Loosely tied together through sci-fi samples — but more practically unified by an Shadow’s unmistakable aesthetic — the album played as a journey through Shadow and Lavelle’s world, like one of those space voyage movies where you meet characters on different planets but they’re all part of the same galaxy. It put these seemingly unrelated voices in conversation within the unified context of visionary nocturnal trip-hop. It was a real connecting-the-dots moment — or tracing the constellations, if you will. And people noticed. Not long after Psyence Fiction dropped, likeminded ecumenical collectives like Gorillaz and Handsome Boy Modeling School followed in its wake. By the end of the ’90s, these curated hipster projects were a certifiable trend.
That pioneering quality is the first thing that stood out to me upon revisiting Psyence Fiction. The second thing: This was an incredible collection of music! I learned about the album due to my teenage fascination with Radiohead; as such, my entry point was “Rabbit In Your Headlights,” the haunting deconstructed piano ballad that serves as the album’s grand finale. It was a lot of people’s entry point thanks to the disturbing Jonathan Glazer-directed music video that got MTV airplay and even VMA nominations in ’98, in which a grumbling mad man in a parka is repeatedly hit by passing cars. (If you’ve never seen it, there’s a powerful twist finish that I won’t spoil.) That’s a great music video, but the song is even more of an achievement, a smoky jazz horror show that blasts Yorke’s supernatural falsetto into the bowels of hell.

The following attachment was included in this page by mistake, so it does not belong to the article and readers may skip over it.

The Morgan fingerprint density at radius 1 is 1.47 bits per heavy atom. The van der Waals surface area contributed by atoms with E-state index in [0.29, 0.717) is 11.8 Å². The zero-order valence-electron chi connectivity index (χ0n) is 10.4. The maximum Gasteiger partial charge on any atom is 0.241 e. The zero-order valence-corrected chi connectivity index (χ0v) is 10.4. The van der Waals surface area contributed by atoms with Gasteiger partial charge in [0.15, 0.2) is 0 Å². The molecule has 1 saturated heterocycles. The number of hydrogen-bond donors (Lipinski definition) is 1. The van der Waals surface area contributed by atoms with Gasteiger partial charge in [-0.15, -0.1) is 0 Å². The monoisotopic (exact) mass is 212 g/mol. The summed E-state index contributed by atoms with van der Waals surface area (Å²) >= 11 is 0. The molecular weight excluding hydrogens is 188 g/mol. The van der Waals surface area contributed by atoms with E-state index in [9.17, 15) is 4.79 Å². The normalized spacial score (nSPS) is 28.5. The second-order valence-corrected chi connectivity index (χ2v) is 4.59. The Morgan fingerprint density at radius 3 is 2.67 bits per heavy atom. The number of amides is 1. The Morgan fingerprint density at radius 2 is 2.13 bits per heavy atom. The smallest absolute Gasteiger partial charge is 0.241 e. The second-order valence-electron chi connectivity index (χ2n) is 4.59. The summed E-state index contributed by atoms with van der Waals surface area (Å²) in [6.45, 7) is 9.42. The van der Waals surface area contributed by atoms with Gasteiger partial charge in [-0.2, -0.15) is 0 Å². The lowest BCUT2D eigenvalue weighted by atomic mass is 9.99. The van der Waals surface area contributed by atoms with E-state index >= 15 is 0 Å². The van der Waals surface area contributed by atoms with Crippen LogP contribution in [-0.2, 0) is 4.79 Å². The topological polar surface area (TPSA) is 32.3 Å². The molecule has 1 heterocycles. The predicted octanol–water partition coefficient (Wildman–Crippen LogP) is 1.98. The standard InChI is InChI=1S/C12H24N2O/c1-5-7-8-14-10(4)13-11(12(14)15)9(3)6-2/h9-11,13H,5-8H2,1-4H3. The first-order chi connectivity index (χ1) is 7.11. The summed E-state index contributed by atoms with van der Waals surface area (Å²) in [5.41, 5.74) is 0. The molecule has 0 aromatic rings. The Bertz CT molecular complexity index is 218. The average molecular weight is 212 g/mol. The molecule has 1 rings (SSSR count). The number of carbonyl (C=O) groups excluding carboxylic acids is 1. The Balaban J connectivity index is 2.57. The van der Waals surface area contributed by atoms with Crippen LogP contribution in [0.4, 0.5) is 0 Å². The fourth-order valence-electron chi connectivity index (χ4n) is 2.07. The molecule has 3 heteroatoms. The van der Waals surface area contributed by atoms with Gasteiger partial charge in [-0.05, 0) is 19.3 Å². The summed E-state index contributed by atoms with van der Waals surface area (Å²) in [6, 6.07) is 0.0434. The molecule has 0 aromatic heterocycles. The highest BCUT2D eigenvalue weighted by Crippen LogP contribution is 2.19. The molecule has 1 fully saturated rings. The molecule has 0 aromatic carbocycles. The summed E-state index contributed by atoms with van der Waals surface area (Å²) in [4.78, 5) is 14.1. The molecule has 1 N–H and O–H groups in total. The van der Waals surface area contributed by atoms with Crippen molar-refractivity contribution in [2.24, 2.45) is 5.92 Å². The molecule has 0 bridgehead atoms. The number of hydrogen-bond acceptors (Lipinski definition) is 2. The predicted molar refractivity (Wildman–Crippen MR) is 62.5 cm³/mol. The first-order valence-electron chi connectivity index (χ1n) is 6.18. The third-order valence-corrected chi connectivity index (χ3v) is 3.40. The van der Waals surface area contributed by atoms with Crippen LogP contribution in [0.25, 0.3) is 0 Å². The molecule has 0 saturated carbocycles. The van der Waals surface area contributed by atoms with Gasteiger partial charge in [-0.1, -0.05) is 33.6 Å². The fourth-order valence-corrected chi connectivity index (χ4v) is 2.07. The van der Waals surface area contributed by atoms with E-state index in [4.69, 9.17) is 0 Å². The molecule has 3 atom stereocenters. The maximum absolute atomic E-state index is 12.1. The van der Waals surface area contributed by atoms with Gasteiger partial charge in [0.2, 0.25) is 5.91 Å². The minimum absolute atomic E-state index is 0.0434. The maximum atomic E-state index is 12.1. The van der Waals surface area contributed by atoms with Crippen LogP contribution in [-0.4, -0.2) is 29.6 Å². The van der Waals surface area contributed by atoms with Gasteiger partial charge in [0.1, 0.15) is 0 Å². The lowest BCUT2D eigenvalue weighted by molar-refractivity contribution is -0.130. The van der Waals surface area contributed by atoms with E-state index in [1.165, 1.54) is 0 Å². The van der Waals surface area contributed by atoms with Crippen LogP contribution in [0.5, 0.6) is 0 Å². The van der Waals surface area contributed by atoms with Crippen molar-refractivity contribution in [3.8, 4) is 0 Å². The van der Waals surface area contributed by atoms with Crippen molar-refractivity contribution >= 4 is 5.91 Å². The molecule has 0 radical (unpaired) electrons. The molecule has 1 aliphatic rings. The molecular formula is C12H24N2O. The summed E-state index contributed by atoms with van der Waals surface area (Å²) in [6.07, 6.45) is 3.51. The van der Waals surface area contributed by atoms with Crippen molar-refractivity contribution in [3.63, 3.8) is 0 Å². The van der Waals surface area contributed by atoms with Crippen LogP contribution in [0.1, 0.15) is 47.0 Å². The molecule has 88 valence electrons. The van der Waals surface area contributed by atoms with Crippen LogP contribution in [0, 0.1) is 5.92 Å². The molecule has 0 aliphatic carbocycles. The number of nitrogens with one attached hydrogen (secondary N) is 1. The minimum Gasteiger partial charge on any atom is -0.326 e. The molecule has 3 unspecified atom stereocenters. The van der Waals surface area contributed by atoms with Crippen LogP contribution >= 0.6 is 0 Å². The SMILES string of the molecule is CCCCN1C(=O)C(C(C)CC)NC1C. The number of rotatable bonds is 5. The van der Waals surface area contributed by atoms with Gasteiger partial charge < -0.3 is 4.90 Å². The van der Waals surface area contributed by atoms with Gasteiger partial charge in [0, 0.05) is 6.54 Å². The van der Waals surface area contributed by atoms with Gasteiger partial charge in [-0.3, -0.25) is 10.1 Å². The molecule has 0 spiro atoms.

“Rabbit In Your Headlights” alone makes Psyence Fiction worth remembering, but what I didn’t appreciate back then was how consistently great the rest of the tracks are. On the opening “Guns Blazing (Drums Of Death, Pt. 1),” Kool G Rap matches Shadow’s percussive onslaught blow for blow, talking shit to the tune of “Someone with the hand velocity of Butch Cassidy/ Bitch nigga with the audacity to blaspheme me/ Got yourself caught in a motherfuckin’ tragedy.” It’s a hell of an introduction to UNKLE’s world. From there we get Alice Temple of Eg And Alice teaming with Shadow for some expert Portishead worship, a pre-Bewilderbeast Badly Drawn Boy surfing gorgeous guitar-drum turbulence, Mike D laying down beloved Beastie flows over another slice of intergalactic boom-bap, and Ashcroft (at his “Bitter Sweet Symphony” commercial peak) drowning in an ocean of breaks on nine-minute centerpiece “Lonely Soul.” Throw in the breathtaking instrumentals like the rippling and assertive “U.N.K.L.E. Main Title Theme” as connective tissue and Psyence Fiction becomes quite the journey through Shadow and Lavelle’s headspace. In terms of quality alone, it’s worthy of remembering as one of the best albums of its era.
So let’s do that. How’d you come around to Psyence Fiction? What’s your favorite moment on the album? Have you kept up with UNKLE in the intervening decades? And what do you make of my case for its historical significance? Press play and sound off in the comments.